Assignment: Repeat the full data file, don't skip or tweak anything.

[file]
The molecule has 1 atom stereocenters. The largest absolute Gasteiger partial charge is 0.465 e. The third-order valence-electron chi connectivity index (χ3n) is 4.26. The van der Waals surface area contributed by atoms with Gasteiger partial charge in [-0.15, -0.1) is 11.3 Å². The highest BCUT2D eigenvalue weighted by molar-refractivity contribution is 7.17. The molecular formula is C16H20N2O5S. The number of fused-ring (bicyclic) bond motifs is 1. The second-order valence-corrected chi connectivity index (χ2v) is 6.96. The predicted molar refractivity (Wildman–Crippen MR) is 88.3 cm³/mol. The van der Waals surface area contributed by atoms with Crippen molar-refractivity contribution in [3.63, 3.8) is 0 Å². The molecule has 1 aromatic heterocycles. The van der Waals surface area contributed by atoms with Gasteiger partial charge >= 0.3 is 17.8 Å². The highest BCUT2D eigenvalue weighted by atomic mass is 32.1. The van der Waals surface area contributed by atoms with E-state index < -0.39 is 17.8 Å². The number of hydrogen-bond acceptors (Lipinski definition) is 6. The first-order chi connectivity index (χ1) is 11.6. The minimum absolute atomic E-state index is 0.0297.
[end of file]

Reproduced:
The molecule has 1 atom stereocenters. The largest absolute Gasteiger partial charge is 0.465 e. The third-order valence-electron chi connectivity index (χ3n) is 4.26. The van der Waals surface area contributed by atoms with Gasteiger partial charge in [-0.15, -0.1) is 11.3 Å². The highest BCUT2D eigenvalue weighted by molar-refractivity contribution is 7.17. The molecular formula is C16H20N2O5S. The number of fused-ring (bicyclic) bond motifs is 1. The second-order valence-corrected chi connectivity index (χ2v) is 6.96. The predicted molar refractivity (Wildman–Crippen MR) is 88.3 cm³/mol. The van der Waals surface area contributed by atoms with Crippen molar-refractivity contribution in [3.63, 3.8) is 0 Å². The molecule has 1 aromatic heterocycles. The van der Waals surface area contributed by atoms with Gasteiger partial charge >= 0.3 is 17.8 Å². The highest BCUT2D eigenvalue weighted by atomic mass is 32.1. The van der Waals surface area contributed by atoms with E-state index < -0.39 is 17.8 Å². The number of hydrogen-bond acceptors (Lipinski definition) is 6. The first-order chi connectivity index (χ1) is 11.6. The minimum absolute atomic E-state index is 0.0297.